When the application is delegated to a planning official, an opportunity is generally provided to consult with that official and make changes that the planner thinks will facilitate approval of the application.
If the application is referred to a planning committee or the full Council for determination, the applicant is generally given the right to attend and make submissions in relation to the application. Generally it is best for a building designer, architect or consultant planner, or other relevant professional, to make these submissions. Usually only a few minutes is provided for submissions to be made. If the applicant is given the opportunity to be heard, an objector will normally be given the same opportunity.
Prior to the application being determined, persons whom the Council considers will be affected by the application are usually provided with an outline of the application and given an opportunity to make submissions. The Council will usually take these submissions into consideration when determining the application and formulating the conditions of Council's consent.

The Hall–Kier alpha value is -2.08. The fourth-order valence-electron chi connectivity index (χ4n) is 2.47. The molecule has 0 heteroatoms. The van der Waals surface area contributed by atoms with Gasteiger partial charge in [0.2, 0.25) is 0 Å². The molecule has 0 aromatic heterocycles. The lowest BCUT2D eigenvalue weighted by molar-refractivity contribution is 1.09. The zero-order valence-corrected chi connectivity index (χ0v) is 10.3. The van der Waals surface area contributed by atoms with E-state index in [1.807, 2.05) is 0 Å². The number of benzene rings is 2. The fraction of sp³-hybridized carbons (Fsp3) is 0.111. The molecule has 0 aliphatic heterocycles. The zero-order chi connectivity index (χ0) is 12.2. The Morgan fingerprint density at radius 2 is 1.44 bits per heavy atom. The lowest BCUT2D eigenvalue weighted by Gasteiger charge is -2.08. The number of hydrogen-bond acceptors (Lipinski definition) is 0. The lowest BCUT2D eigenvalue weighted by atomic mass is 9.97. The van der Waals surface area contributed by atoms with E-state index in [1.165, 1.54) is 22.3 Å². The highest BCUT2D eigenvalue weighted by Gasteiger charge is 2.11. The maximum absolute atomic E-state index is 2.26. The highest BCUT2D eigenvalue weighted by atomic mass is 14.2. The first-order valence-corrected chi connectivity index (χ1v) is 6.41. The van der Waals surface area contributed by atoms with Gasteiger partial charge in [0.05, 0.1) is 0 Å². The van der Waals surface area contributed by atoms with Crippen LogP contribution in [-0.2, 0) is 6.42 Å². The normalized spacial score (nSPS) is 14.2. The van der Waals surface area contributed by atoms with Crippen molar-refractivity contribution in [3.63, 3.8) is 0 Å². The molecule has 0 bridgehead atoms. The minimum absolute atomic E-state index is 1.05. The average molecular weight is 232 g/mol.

Council's decision in relation to a Development Application is forwarded in writing and comprises either a development consent or a letter of determination refusing the application.
OTHER DETERMINING AUTHORITIES' REQUIREMENTS MAY DIFFER
It is important to appreciate that the above processes and procedures generally apply when local Councils are the relevant determining authority. Even some of these processes and procedures may vary from Council to Council. However, if the relevant determining authority is not your local Council, then the procedures may differ significantly from those outlined.